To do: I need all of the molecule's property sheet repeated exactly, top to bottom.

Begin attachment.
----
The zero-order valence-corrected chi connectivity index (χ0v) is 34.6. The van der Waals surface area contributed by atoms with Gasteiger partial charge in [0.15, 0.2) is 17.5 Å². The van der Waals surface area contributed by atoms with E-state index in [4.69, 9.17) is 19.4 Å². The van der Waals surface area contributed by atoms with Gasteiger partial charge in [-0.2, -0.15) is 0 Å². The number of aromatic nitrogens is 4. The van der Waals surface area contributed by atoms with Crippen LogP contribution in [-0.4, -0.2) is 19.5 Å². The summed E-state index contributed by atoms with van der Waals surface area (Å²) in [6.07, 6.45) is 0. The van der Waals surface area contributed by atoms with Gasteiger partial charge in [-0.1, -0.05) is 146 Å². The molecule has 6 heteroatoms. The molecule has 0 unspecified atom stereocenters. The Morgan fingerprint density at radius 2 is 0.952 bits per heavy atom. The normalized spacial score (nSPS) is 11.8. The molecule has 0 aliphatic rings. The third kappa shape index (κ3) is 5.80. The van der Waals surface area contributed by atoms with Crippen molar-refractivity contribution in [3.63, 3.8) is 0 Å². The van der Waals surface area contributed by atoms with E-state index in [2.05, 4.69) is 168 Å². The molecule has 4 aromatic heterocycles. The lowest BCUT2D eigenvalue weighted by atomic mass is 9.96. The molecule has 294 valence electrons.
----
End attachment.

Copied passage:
The zero-order valence-corrected chi connectivity index (χ0v) is 34.6. The van der Waals surface area contributed by atoms with Gasteiger partial charge in [0.15, 0.2) is 17.5 Å². The van der Waals surface area contributed by atoms with E-state index in [4.69, 9.17) is 19.4 Å². The van der Waals surface area contributed by atoms with Gasteiger partial charge in [-0.2, -0.15) is 0 Å². The number of aromatic nitrogens is 4. The van der Waals surface area contributed by atoms with Crippen LogP contribution in [-0.4, -0.2) is 19.5 Å². The summed E-state index contributed by atoms with van der Waals surface area (Å²) in [6.07, 6.45) is 0. The van der Waals surface area contributed by atoms with Gasteiger partial charge in [-0.1, -0.05) is 146 Å². The molecule has 6 heteroatoms. The molecule has 0 unspecified atom stereocenters. The Morgan fingerprint density at radius 2 is 0.952 bits per heavy atom. The normalized spacial score (nSPS) is 11.8. The molecule has 0 aliphatic rings. The third kappa shape index (κ3) is 5.80. The van der Waals surface area contributed by atoms with Crippen molar-refractivity contribution in [3.63, 3.8) is 0 Å². The van der Waals surface area contributed by atoms with E-state index in [2.05, 4.69) is 168 Å². The molecule has 4 aromatic heterocycles. The lowest BCUT2D eigenvalue weighted by atomic mass is 9.96. The molecule has 294 valence electrons.